That the Twin Peaks soundtrack was the centrepiece of a unique performance by American experimental noise-pop group Xiu Xiu at Liverpool’s Kazimier in 2015 with subsequent album, should not come as a surprise. With added electronica, their tribute is a luxurious experience. This followed up a singular Lynch event at the Barbican in London earlier that year that saw the likes of Stealing Sheep, Mick Harvey and Savages vocalist Jehnny Beth performing songs from Lynch films. The collection of Twin Peaks tunes reflects a dark-as-hell otherworld that has kept followers waiting for a quarter of a century to discover even more secrets within. The White Lodge in the show is a place in the pines where a dwarf dances and talks backwards, the ghost of Laura Palmer holds court and the iconic image of red velvet curtains and monochrome zig-zag flooring becomes the stuff of very real nightmares, all seen through the night terrors of FBI Agent Dale Cooper. Badalamenti’s scoring throughout these sequences, creates an unnerving experience that could only come from a collaboration with Lynch. Largely silent bar a sonic hum or lone bell, the silence serves to highlight the bizarre reverse dialogue. When the dwarf begins his hypnotic dance and Badalamenti’s Dance Of The Dream Man kicks in, a shuffling sax led jazz ramble, it is welcome relief and a reminder that humour is never too far away once more.

The Twin Peaks Theme (Falling) is a forlorn piece, bringing comfort to fans with each journey. Tinged with both sadness and hope, the piece, a collaboration between Badalamenti and Lynch muse, Julee Cruise, resulted in a vocal version which was a semi-successful single, bringing Twin Peaks momentarily into the mainstream. Cruise somehow resembled the lady in the radiator from Eraserhead, sans puffy cheeks, the product of another nightmare and her fragile vocals on Slowly Falling, reflecting the fragile body of Laura Palmer. Lynch enjoys nightclub settings which is where we first see Cruise singing her signature tune in the Twin Peaks Roadhouse. The sleazy places where these people meet provide a perfect backdrop for the sordid activities of the bar owners, local teenagers gone bad and small-town drug dealers. In the movie spin off, Twin Peaks: Fire Walk With Me, Lynch takes his bar-room music to extremes placing his own The Pink Room against scenes of drunken teenage sexual mis-adventure. More violent than Badalamenti’s contributions, the piece drones on for what feels like an eternity, drowning out the dialogue completely. DVD optional subtitles reveal that it is fairly nonsensical dialogue anyway. It is one of the most startling scenes in the film and a first watch is petrifying.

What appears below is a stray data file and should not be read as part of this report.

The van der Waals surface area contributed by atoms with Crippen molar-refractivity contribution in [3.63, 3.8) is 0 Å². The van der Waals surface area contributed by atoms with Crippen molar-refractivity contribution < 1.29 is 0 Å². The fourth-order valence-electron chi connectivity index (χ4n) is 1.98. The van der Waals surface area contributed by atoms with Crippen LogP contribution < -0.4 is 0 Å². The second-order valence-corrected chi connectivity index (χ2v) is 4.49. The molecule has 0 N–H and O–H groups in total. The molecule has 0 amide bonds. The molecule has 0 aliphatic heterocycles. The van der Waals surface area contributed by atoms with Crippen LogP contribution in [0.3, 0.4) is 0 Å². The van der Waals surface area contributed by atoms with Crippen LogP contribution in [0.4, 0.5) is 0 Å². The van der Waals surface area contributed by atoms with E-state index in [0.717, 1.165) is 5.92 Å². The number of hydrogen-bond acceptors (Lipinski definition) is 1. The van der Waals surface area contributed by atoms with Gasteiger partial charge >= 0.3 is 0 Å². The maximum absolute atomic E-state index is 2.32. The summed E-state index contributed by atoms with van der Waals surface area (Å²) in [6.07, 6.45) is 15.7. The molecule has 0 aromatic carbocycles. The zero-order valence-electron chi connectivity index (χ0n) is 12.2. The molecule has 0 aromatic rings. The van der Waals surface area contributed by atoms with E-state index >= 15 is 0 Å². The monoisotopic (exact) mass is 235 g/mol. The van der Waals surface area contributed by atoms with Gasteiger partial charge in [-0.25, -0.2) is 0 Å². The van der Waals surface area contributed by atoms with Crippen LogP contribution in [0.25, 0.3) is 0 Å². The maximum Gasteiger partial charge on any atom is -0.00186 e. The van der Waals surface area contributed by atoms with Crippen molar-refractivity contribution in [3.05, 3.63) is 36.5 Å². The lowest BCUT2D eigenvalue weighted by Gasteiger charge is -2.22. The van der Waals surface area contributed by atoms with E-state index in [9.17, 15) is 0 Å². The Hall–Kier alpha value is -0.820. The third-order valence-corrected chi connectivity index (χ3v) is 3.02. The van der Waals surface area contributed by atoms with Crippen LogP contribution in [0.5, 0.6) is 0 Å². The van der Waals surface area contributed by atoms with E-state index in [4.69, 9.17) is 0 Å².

The new series of Twin Peaks has been a surprise so far, in that the constant Badalamenti themes have been noticeably played down, making way for lengthy score-free scenes. The tone of the show has changed dramatically as a result. The addition of a ‘guest’ artist playing out each episode in the Bang Bang Bar is an unexpected bonus. Very much in keeping with the style of Julee Cruise and the torch singers of previous projects, the likes of Chromatics, The Cactus Blossoms, Au Revoir Simone and Trouble (featuring Riley Lynch, son of David) have been a welcome element to the new show. As Lynch’s most popular work, the Twin Peaks musical project acts as a blueprint for the rest of his work and is a masterclass in how to bring all emotions to the fore with a range of startlingly diverse styles.

Eraserhead suggested immediately a life-long marriage of music as experimental as the images it accompanied. A work by Lynch, Alan Splet and Peter Iver, a symphony in churning machinery and grinding cogs. Leaning heavily on sampled tracks by Fats Waller, drowned out by the din of the Philadelphia factories, a world is created that is at once horrific, but, given time, addictive. The centrepiece of the film is the mesmeric In Heaven, composed by Iver and sung by the lady in the radiator, actress Laurel Near. Possibly Lynch’s signature tune given the weight of cult admiration the track has garnered, the song accompanies the iconic image of Near, placed centre stage on the recurring black and white op-art stage-floor (hand stencilled and painted by Lynch, obviously), velvet curtains à la White Lodge intact, performing initially a meek child-like dance, pausing only to squidge elongated sperm creatures with her heels. Her echoed, dis-engaged vocals beckon protagonist Henry Spencer to a death dance of sorts as he peers at her through his bedroom radiator. The song is hypnotic and irresistible and, despite her grotesque appearance, we are all drawn in. That the song has been covered by such luminaries as Devo, Bauhaus, Modest Mouse, Faith No More and notable Lynch fanatics, Pixies, is testament to the song’s charm.